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New harbour walk and artworks honour Aboriginal history and culture

Wiradjuri curator Emily McDaniel has won an inaugural Committee for Sydney award for up-and-coming leaders for her work in creating Yananurala, a new nine-kilometre walk highlighting Sydney’s Aboriginal history and culture through the use of curated artworks and installations from Woolloomooloo to Pirrama (Pyrmont).  

The Yananurala walk starts at the new bara sculpture, a gleaming six-metre high monument inspired by shell fishing hooks handcrafted and used by local Aboriginal women for generations will soon take pride of place high on the lawns overlooking Sydney harbour.

The public artwork bara, (the Gadigal word for shell hook) by Waanyi artist Judy Watson is a symbol of recognition and respect for the Gadigal people of the Eora Nation and the significant contributions First Nations people continue to make to the city of Sydney.

Commissioned by the City of Sydney (CofS) and guided by the City’s former and current Aboriginal and Torres Strait Islander Advisory panels and curatorial advisor Hetti Perkins, the team behind the project has worked for many years with Aboriginal community members and organisations, including the Metropolitan Local Aboriginal Land Council.

“My concept for bara reimagines ancient gathering spaces where people sat by fires on the headlands and feasted. Looking down they would see the nawi (canoes) with fishing families crisscrossing the harbour, scarifying the water with their passage,” artist Judy Watson said.

“Bara shell hooks are still being unearthed around these waterways, making themselves known to archaeologists and the community, reasserting the Aboriginal presence and history of the Gadigal people of the Eora Nation.

“bara will provide a quiet space for ceremony, reflection and contemplation in a busy and ever-changing city. It will be inspiring and educational, beautiful and transformative.”

bara has been developed with the support of The Royal Botanic Garden and Domain Trust and is located at Dubbagullee (Bennelong Point), overlooking Warrane (Circular Quay) and the harbour.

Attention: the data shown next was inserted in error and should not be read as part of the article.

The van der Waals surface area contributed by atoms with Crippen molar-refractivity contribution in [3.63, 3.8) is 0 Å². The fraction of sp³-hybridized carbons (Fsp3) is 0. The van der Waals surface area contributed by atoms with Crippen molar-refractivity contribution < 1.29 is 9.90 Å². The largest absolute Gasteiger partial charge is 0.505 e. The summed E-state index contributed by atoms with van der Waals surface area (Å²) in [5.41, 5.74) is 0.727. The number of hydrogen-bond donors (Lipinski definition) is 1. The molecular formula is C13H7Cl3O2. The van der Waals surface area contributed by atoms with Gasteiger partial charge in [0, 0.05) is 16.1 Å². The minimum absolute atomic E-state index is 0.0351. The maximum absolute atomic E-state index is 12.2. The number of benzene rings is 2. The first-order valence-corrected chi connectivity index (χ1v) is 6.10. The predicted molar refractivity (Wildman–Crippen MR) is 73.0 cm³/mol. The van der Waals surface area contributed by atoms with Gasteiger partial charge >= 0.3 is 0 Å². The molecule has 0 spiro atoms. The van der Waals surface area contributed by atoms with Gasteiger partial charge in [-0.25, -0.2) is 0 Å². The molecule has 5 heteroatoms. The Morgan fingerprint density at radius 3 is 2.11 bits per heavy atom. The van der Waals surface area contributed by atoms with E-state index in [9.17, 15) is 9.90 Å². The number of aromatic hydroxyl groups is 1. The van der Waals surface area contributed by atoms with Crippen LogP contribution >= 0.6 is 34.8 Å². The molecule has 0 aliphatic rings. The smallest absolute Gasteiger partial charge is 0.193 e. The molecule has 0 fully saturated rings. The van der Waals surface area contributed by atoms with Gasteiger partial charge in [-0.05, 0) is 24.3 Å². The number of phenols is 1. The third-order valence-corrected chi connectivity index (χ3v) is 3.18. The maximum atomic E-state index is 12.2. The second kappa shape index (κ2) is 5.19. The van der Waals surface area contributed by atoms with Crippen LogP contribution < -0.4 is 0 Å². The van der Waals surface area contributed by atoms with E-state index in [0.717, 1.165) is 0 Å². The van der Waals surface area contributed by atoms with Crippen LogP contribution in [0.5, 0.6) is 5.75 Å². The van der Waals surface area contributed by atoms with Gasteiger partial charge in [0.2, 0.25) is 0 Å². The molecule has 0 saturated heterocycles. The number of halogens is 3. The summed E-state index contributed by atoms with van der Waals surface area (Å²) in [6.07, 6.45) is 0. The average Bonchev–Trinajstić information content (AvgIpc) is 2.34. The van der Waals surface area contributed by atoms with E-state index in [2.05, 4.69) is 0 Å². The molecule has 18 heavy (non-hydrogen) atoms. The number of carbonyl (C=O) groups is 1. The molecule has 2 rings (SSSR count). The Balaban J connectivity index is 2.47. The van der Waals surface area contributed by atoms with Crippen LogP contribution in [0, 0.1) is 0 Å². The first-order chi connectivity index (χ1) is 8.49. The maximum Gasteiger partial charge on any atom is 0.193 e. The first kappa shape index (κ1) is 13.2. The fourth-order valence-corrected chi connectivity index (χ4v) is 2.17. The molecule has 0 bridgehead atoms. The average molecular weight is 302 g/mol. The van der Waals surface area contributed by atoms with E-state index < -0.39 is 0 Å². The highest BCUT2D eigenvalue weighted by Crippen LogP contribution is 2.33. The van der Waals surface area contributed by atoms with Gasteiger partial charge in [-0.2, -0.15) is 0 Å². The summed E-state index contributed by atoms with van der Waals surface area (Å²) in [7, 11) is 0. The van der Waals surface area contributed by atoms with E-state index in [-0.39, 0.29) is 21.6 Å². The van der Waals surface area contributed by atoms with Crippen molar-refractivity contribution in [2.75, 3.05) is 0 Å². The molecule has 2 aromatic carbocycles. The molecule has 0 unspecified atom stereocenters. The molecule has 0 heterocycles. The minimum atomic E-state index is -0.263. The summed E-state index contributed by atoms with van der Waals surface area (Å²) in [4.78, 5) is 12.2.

In mid-October, a CofS spokesperson said, “The planned community picnic and ceremony to unveil the artwork bara has been postponed due to the Covid-19 pandemic.

“Given the significance of the work, we will hold a culturally meaningful event when it is safe to do so.”

From the Gadigal language, Yananurala translates to Walking on Country and the new walk will share Aboriginal perspectives and stories through a series of artworks and installations from Pirrama (Pyrmont) to Woolloomooloo, including Barangaroo, Ta-ra (Dawes Point) and Warrane (Circular Quay).

Curator Emily McDaniel said, “The walk is an Acknowledgement of Country in its truest, most ancient form,”

“As you walk the shoreline, interact with public art and stories, hear whispers of language and place your feet in the water, you are introducing yourself to this Country so that it will remember you. This is about you seeing what we see, feeling what we feel and hearing what we hear.”

Wiradjuri woman, Emily McDaniel, won a Committee for Sydney award in September for her work as curator of the Yananurala walk. Photo: Katherine Griffiths / City of Sydney

The Sydney Awards, presented in September, celebrate people whose efforts make the city special.

“Emily has curated a powerful and evocative journey along the harbour foreshore that brings a rich diversity of Aboriginal voices and stories to life, and to the fore,” said Lord Mayor Clover Moore.

“Her sensitive, thoughtful curation ensures Yananurala respectfully celebrates in a visible and tangible way the history and presence here of the world’s oldest living culture.

“The result will be a transformative experience for locals and visitors, featuring public art and installations at significant harbourside locations to tell a story of culture, strength, survival and continuity.”

Signposts will be installed in coming months, with Aboriginal and Torres Strait Islander artists and designers invited to create the first series of audio and text-based installations early next year.

Yananurala is part of the public art component of the City’s Eora Journey curated by Hetti Perkins to honour the heritage and living cultures of Aboriginal and Torres Strait Islander peoples in the public domain.


Read more about Yananurala and listen to Emily McDaniel describe the walk here. Visit for more on the Aboriginal history of Sydney.

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